Wednesday, April 1, 2009

Executives Are Bewildered. Front-line is Not

In a recent survey of thousands of customers, 47% say they don’t believe company executives understand their experiences, citing problems such as rude customer service staff or employees who provide the wrong information or never solve the customer's problem.

In the same survey, executives would give their companies' customer service "B" grades; consumers give them "D" grades. That is a tragic disconnect that could have disastrous consequences for the future of these business.

Executives assume they know their customer’s experiences and problems because they have experience in the business and have access to reports that measure any number of data points. But they are missing what customers are actually complaining about during interactions with their company employees because they are not listening.

Your front-line certainly knows what your customers are complaining about…they hear it every day. Among the biggest complaints is about terrible service received from your employees.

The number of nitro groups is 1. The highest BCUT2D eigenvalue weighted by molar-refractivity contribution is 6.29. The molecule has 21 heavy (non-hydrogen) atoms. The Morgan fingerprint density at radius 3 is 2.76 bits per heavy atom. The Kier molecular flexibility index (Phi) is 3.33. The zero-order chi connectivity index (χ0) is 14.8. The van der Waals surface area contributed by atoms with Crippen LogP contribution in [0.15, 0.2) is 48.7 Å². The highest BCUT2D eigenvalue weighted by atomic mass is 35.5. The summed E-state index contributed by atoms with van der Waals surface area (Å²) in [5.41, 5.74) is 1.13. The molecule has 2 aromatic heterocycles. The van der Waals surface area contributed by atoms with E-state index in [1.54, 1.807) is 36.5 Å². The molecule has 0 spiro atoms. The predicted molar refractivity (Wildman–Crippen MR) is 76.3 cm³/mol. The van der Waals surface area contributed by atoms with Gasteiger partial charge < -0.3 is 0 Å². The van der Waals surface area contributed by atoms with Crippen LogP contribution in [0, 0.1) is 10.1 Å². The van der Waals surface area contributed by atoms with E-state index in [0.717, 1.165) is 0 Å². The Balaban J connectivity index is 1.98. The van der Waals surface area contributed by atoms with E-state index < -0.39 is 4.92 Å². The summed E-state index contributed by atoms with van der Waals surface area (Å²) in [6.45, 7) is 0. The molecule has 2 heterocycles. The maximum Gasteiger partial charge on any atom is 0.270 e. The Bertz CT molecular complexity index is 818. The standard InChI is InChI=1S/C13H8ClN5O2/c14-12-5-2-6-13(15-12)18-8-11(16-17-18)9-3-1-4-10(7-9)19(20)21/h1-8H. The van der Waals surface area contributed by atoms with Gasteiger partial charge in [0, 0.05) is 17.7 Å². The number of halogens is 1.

Are your employees really not prepared? Do they really not care? Are they really giving out bad information on purpose? I would like you to consider that they are probably not. Management has in place processes and procedures that limit people’s ability to service customers.

Management does not trust people to make decisions beyond a certain point out of fear of losing money…so restrictive policies are set up to not allow customers to be served. Also, it sets up an environment in which feedback from customers and employees is not heard.

After all, why should your front-line employees communicate feedback on customer requests that are outside of policies? The last time an employee made a suggestion, their manager told them it was against the policy and nothing could be done about it.

Do you have systems in place that encourage feedback and a communication mechanism for letting people know the progress of that feedback? Are people rewarded for their feedback? Do people see others being rewarded for suggesting what customers want?

Consider setting up social networking technologies and encourage the front-line and executives to speak directly to each other about customers wants, needs and complaints. Teach managers how to encourage people to submit feedback from customers.

The front-line talks to customers every day and knows more than any report can show. Managers must learn to listen to the front-line and give them as much decision-making authority as possible when it comes to serving customers.

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